Maidstone Town Council introduced the PSPO to tackle begging last month, citing concerns about ‘professional begging’ on its streets. Instead the body is promoting a ‘killing with kindness’ campaign calling on the public to donate money to local charities who support the homeless.

Mark Hedges of Maidstone Police said: “Many visitors are unaware of the professional begging operating in their local areas. It is very difficult for people to differentiate between a person in genuine need and a professional beggar.

“By introducing these measures we can control anti-social behaviour and keep the areas as safe as possible for everyone.” TMBC says that with changes under way for PSPOs, which are intended to protect public spaces from persistent anti-social behaviour, now is the right time to consider adding extra controls.

“Alcohol Control Zones, which are already designated in some places in the borough, are soon to automatically change to PSPOs, and therefore it is now a good time to consider whether further measures are required.”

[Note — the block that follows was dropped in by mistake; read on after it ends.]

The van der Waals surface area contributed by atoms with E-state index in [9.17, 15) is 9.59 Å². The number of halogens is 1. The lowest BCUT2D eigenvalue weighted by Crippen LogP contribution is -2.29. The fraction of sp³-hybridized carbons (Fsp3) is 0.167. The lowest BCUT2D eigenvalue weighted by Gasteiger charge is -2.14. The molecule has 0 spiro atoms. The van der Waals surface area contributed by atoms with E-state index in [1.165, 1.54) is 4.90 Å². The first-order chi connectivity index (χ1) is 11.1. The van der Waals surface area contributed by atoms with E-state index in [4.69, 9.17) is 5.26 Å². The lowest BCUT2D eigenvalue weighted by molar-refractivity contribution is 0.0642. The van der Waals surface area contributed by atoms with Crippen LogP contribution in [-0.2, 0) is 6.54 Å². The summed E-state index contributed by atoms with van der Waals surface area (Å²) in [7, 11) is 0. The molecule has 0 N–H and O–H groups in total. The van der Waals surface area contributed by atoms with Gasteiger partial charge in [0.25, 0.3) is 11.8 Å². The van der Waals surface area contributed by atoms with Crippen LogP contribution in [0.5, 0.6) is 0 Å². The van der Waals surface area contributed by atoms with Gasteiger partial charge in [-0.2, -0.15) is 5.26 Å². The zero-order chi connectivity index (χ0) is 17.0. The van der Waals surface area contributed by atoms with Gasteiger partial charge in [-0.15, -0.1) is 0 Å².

Responsibility for the enforcement of PSPOs would be undertaken by police in cases involving alcohol and drugs, while the council’s street scene enforcement officers would be involved in dog issues and begging.

Cabinet member Councillor Lynne Weatherly said: “These are all issues where in the past people have told us they would like to see action.

“It is very early days and if approved by Cabinet the next step would be to consult more widely before deciding what, if any, prohibitions should be introduced.”

What the expert says:

JOHN HANDLEY, Chief Executive of The Bridge Trust, a homeless charity in Tonbridge, says:

“What seems to have been forgotten is that every single person sleeping rough or begging is different.